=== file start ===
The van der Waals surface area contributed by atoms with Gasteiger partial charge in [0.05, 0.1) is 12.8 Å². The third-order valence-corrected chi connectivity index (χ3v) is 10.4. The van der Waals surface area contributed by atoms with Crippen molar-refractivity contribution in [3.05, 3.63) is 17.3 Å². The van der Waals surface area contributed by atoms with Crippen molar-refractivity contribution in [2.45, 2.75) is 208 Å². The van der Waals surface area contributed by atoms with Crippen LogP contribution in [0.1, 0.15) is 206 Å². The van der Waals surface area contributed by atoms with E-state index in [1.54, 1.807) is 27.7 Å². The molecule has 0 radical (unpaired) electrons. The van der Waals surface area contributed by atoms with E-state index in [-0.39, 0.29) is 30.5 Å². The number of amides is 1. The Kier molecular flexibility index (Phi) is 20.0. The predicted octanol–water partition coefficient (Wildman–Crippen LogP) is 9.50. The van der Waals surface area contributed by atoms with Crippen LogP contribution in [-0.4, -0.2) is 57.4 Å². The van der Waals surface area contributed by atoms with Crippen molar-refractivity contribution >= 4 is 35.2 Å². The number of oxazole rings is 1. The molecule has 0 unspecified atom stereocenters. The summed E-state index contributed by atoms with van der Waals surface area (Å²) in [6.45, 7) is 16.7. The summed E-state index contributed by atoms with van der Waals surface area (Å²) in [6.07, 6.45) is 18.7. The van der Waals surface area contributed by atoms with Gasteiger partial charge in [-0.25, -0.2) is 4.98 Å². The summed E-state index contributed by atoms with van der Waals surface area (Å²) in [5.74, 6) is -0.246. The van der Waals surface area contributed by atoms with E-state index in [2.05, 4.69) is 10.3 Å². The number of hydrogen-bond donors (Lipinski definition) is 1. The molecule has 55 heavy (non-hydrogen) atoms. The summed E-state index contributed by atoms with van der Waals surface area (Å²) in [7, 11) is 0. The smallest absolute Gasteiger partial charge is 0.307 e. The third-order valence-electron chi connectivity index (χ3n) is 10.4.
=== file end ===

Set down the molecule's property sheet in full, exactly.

The van der Waals surface area contributed by atoms with Gasteiger partial charge in [0.05, 0.1) is 12.8 Å². The third-order valence-corrected chi connectivity index (χ3v) is 10.4. The van der Waals surface area contributed by atoms with Crippen molar-refractivity contribution in [3.05, 3.63) is 17.3 Å². The van der Waals surface area contributed by atoms with Crippen molar-refractivity contribution in [2.45, 2.75) is 208 Å². The van der Waals surface area contributed by atoms with Crippen LogP contribution in [0.1, 0.15) is 206 Å². The van der Waals surface area contributed by atoms with E-state index in [1.54, 1.807) is 27.7 Å². The molecule has 0 radical (unpaired) electrons. The van der Waals surface area contributed by atoms with E-state index in [-0.39, 0.29) is 30.5 Å². The number of amides is 1. The Kier molecular flexibility index (Phi) is 20.0. The predicted octanol–water partition coefficient (Wildman–Crippen LogP) is 9.50. The van der Waals surface area contributed by atoms with Crippen LogP contribution in [-0.4, -0.2) is 57.4 Å². The van der Waals surface area contributed by atoms with Crippen molar-refractivity contribution >= 4 is 35.2 Å². The number of oxazole rings is 1. The molecule has 0 unspecified atom stereocenters. The summed E-state index contributed by atoms with van der Waals surface area (Å²) in [6.45, 7) is 16.7. The summed E-state index contributed by atoms with van der Waals surface area (Å²) in [6.07, 6.45) is 18.7. The van der Waals surface area contributed by atoms with Gasteiger partial charge in [-0.25, -0.2) is 4.98 Å². The summed E-state index contributed by atoms with van der Waals surface area (Å²) in [5.74, 6) is -0.246. The van der Waals surface area contributed by atoms with E-state index in [2.05, 4.69) is 10.3 Å². The number of hydrogen-bond donors (Lipinski definition) is 1. The molecule has 55 heavy (non-hydrogen) atoms. The summed E-state index contributed by atoms with van der Waals surface area (Å²) in [7, 11) is 0. The smallest absolute Gasteiger partial charge is 0.307 e. The third-order valence-electron chi connectivity index (χ3n) is 10.4.